- Blood loss (most significant complication): Primarily in the operative/procedural setting, and can be fatal absent proper precautions.
- Orbital invasion: Exophthalmos, facial/orbital deformity, vision loss, and loss of extraocular movements
- Vision loss can also be a potential complication of nontarget embolization if there is internal carotid artery branch involvement. Other severe complications of preoperative embolization include arterial vasospasm, facial palsy, infarction, or cranial nerve injury. More self-limiting, less severe complications include facial swelling, pain or abnormal sensation, headache, or nausea/vomiting.
Nasopharyngeal angiofibroma is both a clinical and imaging diagnosis. There is no beneficial laboratory evaluation for diagnosing JNA.
- Firm, friable, reddish, or reddish-purple mass within nasal cavity
Imaging:Imaging evaluation is primarily performed with either computed tomography (CT) or magnetic resonance imaging (MRI)
- Radiography: Bowing or anterior displacement of posterior wall of maxillary sinus from mass effect
- Contrast-enhanced CT (CECT): Avidly enhancing soft tissue mass within posterior nasal cavity near sphenopalatine foramen with extension to and/or beyond the nasopharynx, pterygopalatine fossa, and adjacent sinuses.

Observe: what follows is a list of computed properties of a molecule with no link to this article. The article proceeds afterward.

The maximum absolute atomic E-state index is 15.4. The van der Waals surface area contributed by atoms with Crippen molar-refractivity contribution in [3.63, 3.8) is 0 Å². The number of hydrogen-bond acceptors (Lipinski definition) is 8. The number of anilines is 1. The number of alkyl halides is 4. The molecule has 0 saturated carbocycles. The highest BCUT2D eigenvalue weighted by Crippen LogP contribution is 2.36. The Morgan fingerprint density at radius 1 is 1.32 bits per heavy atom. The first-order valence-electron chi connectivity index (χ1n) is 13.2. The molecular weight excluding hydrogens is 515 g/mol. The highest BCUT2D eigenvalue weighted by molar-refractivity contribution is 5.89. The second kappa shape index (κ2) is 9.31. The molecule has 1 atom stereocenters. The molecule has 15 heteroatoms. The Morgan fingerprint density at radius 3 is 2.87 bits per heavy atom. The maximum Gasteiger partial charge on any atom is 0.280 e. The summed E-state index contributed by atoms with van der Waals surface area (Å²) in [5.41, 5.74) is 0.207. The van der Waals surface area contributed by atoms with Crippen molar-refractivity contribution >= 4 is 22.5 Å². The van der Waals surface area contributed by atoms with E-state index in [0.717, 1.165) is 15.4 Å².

- MRI: Superior to CT for detecting soft tissue extension of the tumor intracranially
- Angiography: Useful adjunct in the diagnosis of vascular tumors
- Hollman-Miller/Antral sign: Anterior bowing of posterior wall of maxillary sinus
Tissue biopsy:Contraindicateed as vessels lack contractile component and thus cannot be controlled with adrenaline
- Proliferative connective tissue stroma interspersed with a thick vascular network
Staging:Various systems have been proposed for staging and classifying nasopharyngeal angiofibroma to aid in decision making for surgery and adjunctive treatment. The most commonly used today are the Radkowski and Andrews-Fisch staging systems, primarily for their impact on surgical approach and recurrence/outcome. Most recently, the UPMC system was proposed focusing on endoscopic staging, considering current surgical approaches and the nature of the tumor.